This growth may be moderate, as growth in the loan book slows down on the corporate and retail side with trading operations also likely to yield lower returns. However, this may be offset by growth in fee income and rapid branch expansion in Tier-1, Tier-2 towns and the small and medium enterprise (SME) segment.
Axis Bank has been growing faster than the industry over the past five years. Its net interest income has grown at a 45 per cent compounded annual growth rate (CAGR) from 2003-04 to 2007-08, while net profits have grown at 40 per cent. A focus on branch expansion and an established ATM/branch network have helped attract retail clients. The bank’s corporate: retail asset mix is 76:24 presently, which might insulate it from the more credit risk -prone retail segment.
To enable focussed lending, the bank has set up 24 SME centres and 39 agri-clusters. In retail, the bank offers high-end services, with specialised branches for high net worth clients.
Fee from banking and advisory services such as cash management services and cross-selling of financial products, debt syndication and placement, have made a significant contribution to income, growing by 53 per cent CAGR over the past four years.
On the costs front, the bank’s high current account and savings account over total deposits (CASA-40 per cent) may help it contain cost of funds amid rising interest rates. Axis Bank’s leading position in debt syndication and private placement may help it to capitalise on an expanding corporate debt market over the medium term.
A high level of capital adequacy (13.3 per cent) allows room for investment in risky assets such as realty and capital markets. It also circumvents the need for fund-raising in the present high cost environment to bankroll growth plans.
On the flip side, the company’s expansion plans for the retail business (specifically credit cards) entail risks.
As a new entrant, higher delinquencies will remain a risk and this is already evident in this segment’s 64 per cent contribution to the incremental NPAs, a chunk of it from the credit-cards business. On the corporate side, the exposure to rate/market-sensitive sectors such as real estate (7.68 per cent), infrastructure (7.7 per cent), capital markets (5.64 per cent) and textiles (5.43 per cent), may expose the business to risks if interest rates continue to surge.
For FY-08, Axis Bank’s net interest income (NII) grew by 76 per cent and non-interest income by 78 per cent. The surge in NII is due to the increase in advances and demand deposits.
Advances grew by 61 per cent. The operating expenses also matched the earnings growth because of the increase in employee costs, branch expansion, re-branding and advertising expenses apart from the increase in the cost of funds. For the June quarter, the bank reported a 93 per cent growth in NII and an 89 per cent growth in post tax profit, with NIMs at 3.35 per cent.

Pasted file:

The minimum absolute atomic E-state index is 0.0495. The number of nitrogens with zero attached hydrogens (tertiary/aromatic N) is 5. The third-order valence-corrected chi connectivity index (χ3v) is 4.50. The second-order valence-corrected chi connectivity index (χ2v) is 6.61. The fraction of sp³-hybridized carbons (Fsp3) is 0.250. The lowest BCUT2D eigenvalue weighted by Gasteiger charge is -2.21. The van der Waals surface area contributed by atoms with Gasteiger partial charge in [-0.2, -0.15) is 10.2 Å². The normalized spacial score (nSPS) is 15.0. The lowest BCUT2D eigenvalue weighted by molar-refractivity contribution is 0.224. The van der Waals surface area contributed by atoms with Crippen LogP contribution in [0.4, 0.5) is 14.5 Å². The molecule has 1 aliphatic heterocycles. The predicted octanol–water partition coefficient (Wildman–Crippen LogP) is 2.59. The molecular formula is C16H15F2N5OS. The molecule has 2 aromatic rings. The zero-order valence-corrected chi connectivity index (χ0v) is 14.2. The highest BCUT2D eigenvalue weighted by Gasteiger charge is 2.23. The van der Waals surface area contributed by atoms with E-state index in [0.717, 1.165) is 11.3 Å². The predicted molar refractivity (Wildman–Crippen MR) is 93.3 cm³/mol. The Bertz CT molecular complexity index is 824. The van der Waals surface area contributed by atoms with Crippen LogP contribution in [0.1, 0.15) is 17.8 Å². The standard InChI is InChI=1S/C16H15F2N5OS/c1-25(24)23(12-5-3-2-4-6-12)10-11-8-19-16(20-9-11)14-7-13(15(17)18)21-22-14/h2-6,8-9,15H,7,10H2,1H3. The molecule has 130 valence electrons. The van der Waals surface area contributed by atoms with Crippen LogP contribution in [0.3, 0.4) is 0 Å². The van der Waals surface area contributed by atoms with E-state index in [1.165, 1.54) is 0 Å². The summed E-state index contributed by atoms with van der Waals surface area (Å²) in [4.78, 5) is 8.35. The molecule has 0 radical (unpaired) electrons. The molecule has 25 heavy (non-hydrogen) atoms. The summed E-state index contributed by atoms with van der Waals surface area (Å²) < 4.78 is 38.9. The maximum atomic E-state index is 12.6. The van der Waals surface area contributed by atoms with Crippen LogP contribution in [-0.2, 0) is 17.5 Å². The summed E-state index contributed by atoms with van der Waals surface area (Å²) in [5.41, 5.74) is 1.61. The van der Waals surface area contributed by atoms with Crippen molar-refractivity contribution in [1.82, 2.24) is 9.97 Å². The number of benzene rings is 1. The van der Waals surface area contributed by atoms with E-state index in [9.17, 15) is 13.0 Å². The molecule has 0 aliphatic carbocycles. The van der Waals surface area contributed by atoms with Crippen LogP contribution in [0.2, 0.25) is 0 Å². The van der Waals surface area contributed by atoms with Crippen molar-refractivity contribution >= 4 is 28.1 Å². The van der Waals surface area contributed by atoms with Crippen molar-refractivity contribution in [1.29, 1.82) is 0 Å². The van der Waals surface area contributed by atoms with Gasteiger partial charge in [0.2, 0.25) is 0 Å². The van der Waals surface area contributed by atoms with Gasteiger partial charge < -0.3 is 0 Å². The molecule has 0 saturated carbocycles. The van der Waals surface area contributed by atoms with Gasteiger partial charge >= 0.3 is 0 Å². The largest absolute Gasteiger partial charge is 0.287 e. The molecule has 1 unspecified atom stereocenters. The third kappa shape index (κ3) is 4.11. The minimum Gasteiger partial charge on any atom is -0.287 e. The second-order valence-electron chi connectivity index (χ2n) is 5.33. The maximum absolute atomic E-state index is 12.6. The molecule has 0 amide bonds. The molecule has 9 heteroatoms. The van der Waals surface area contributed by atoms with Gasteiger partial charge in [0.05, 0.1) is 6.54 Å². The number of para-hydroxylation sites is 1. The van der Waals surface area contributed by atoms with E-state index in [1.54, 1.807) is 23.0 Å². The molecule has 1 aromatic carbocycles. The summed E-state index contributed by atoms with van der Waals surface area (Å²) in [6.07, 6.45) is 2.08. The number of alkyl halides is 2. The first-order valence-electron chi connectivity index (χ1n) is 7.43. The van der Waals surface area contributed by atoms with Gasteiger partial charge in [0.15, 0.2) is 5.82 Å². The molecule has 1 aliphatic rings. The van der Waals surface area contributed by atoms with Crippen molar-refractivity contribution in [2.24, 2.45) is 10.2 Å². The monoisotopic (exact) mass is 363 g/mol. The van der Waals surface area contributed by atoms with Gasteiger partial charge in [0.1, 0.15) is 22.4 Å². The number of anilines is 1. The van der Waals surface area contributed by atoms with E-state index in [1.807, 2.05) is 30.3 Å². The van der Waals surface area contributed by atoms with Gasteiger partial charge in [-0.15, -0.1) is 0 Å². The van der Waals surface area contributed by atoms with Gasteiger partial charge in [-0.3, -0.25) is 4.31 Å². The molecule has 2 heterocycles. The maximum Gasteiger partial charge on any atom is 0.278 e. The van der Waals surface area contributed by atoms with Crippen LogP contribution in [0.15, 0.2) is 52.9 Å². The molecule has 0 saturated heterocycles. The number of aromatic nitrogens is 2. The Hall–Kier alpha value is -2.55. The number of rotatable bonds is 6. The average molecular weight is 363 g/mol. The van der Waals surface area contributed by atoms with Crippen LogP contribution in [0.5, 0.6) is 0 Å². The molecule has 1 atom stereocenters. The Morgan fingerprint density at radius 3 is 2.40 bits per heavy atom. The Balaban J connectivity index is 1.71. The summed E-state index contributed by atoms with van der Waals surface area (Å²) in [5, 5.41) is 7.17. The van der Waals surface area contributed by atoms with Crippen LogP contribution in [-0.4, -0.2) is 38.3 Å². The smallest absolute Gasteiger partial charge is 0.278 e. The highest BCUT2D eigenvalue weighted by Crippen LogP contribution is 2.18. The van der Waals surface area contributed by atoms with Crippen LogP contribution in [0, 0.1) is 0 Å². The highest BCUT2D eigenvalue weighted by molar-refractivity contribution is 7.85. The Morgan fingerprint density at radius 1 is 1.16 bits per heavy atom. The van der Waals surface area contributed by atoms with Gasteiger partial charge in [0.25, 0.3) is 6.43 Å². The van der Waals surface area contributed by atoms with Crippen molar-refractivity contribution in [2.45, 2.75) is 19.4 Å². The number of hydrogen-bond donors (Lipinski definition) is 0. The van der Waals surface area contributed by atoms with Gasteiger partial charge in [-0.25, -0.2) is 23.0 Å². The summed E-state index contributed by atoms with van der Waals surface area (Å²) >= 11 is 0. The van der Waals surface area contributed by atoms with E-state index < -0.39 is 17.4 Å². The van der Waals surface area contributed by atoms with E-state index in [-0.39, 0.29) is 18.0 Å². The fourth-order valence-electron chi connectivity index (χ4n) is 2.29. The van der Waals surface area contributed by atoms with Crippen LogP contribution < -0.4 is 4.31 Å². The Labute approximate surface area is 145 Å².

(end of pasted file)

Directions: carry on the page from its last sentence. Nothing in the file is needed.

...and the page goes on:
Though the bank has managed strong credit growth, the cost of funds too has increased at a higher rate than the yield on assets.
Of the bank’s investment book, Rs 20,740 crore is in the held-to-maturity category, Rs 15,058 crore is available for sale and Rs 245 crore is in held for trading. This represents a potential risk, as the bank may have to provide for erosion of a significant portion of the investment book, in the form of mark-to-market losses.
Higher cost of funds, slowdown in advances, deteriorating asset quality and treasury losses present key risks to Axis bank’s earnings. Though the bank’s June quarter results have surprised, amid a rising interest rate scenario, a moderation in growth appears to be on the cards.
Growth in non-operating core income may hold the key to growth. Focus on under-banked sectors such as micro small and medium enterprises (MSMEs) and agriculture, and the expansion into areas such as international business, offer potential.
Investors with a 2-3 year perspective can consider buying into the stock of IVRCL Infrastructures and Projects (IVRCL).
The company has managed to sustain the pace of order flows in 2007-08 — a relatively tough year which saw a slowdown in the order flows for a number of infrastructure and engineering companies.
Healthy growth in the order book combined with the company’s strength in irrigation and water projects — a segment that has received significant attention in the Government’s Budget and five-year plans — are likely to augur well for the company’s earnings growth.
Given the current turbulence in the markets, investors can consider accumulating the stock in tranches, on declines linked to the broad markets. At the current market price, the stock trades at 12.5 times the company’s estimated (standalone) earnings for 2009-10. It trades at about 11 times its 2007-08 consolidated earnings.
While the contribution from subsidiaries may be significant over the long term, we would now prefer to evaluate the company on the basis of its core business of infrastructure.